Starting three decades ago in his garage, Jeff Bezos built one of the world’s most successful business empires — and became the richest person on the planet.
Now Bezos is turning to new challenges, giving up his role as chief executive of the technology giant to focus his energy on other business and philanthropic ventures.
Now 57, Bezos founded Amazon in 1994 and went on to grow it into a colossus that dominates online retail, with operations in streaming music and television, groceries, cloud computing, robotics, artificial intelligence and more.
Bezos announced Tuesday he would transition to executive chair at the company he founded more than 26 years earlier and hand over the job of chief executive to Andy Jassy, who heads the cloud computing unit AWS.
“This journey began some 27 years ago,” Bezos said in a letter to Amazon employees.
“As much as I still tap dance into the office, I’m excited about this transition,” he wrote.
In announcing the news, Bezos said he would remain engaged at Amazon but also devote time to his other businesses include The Washington Post newspaper and the private space firm Blue Origin.
He also will concentrate on his philanthropy efforts which include his Day One Fund and the Bezos Earth Fund, to which he made a $10 billion donation last year.
“I’ve never had more energy, and this isn’t about retiring. I’m super passionate about the impact I think these organisations can have,” he wrote.
The move by Bezos comes after his ex-wife MacKenzie Scott had seized the spotlight in the philanthropic arena by pledging to give away the majority of her wealth to social causes, starting with nearly $6 billion last year to a variety of organisations chosen with the help of advisors.
Jeff Bezos’s stake in Amazon gives him a personal worth of some $196 billion, making him the world’s richest individual, ahead of Tesla founder Elon Musk who briefly held that distinction.
The stunning rise of Amazon has come amid a rapid global expansion and taking risks with its investments and innovation.
“It is hard to believe that Mr. Bezos only founded the company some 26 years ago,” said analyst Neil Saunders of the research firm GlobalData.
“Into that short period has been crammed a whole lifetime of innovation and entrepreneurship which have transformed not only the company’s fortunes but the whole shape and configuration of the retail sector.”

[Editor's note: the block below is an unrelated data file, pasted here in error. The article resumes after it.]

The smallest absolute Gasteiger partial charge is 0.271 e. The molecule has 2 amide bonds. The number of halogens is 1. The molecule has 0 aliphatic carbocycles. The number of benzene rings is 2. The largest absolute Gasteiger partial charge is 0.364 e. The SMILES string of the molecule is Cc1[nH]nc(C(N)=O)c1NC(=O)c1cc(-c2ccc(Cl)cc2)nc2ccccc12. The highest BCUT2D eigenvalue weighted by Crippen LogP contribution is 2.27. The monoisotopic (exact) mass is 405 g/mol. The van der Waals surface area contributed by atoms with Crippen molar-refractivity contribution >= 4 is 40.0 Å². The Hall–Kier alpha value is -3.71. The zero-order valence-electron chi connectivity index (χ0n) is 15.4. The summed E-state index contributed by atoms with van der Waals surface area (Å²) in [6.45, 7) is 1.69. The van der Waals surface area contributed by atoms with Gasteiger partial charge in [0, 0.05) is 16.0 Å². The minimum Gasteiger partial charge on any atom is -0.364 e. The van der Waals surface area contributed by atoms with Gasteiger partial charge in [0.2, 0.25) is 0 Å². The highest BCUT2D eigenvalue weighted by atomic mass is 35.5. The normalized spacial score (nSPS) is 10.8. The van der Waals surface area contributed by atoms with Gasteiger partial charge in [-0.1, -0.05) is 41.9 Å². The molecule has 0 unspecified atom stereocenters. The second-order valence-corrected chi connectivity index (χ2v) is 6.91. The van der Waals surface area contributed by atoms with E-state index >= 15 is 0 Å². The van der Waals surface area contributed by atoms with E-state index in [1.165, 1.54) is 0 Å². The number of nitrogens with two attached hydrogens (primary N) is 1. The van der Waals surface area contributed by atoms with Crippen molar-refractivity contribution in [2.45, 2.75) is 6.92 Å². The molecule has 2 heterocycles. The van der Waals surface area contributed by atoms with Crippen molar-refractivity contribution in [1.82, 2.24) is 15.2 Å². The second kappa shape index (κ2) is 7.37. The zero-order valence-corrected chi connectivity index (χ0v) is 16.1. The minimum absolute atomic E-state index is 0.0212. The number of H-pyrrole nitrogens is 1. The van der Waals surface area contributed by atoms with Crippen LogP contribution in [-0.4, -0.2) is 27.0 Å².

“Its relentless focus on the customer and its constant pursuit of finding better ways of doing business made it not only a survivor but a leader of the internet age.”
In the headlines
Bezos has been in the headlines in recent years not only for his business success, but for his 2019 divorce from MacKenzie, his wife of 25 years, and a blackmail attempt which he decided to make public.
He stood up to the National Enquirer, controlled by then-president Donald Trump’s ally David Pecker, who threatened to release lurid, intimate pictures of Bezos and his mistress, by making details of the exchanges public himself.
“If in my position I can’t stand up to this kind of extortion, how many people can?” Bezos wrote on Medium.
Road to riches
Bezos’s penchant for experimenting reportedly dates to a young age — with one widely shared story recounting how he tried to dismantle his own crib as a toddler.
His mother was a teenager when she gave birth to Bezos in Albuquerque, New Mexico, on January 12, 1964.
She remarried when her son was about four years old, and he was legally adopted by his Cuban immigrant stepfather who worked as an engineer at a petrochemical company.
“My dad came here from Cuba all by himself without speaking English when he was 16 years old, and has been kicking ass ever since,” Bezos said in a Father’s Day tweet.
Bezos was enchanted by computer science when the IT industry was in its infancy and he studied engineering at Princeton University.
After graduating, he put his skills to work on Wall Street, where by 1990 he had risen to be a senior vice president at investment firm D.E. Shaw
But about four years later he surprised peers by leaving his high-paid position, backed by money borrowed from his parents, to open an online bookseller called Amazon.com.
Looking back at the journey so far, he offered this advice in his parting letter to staff: “Keep inventing, and don’t despair when at first the idea looks crazy.”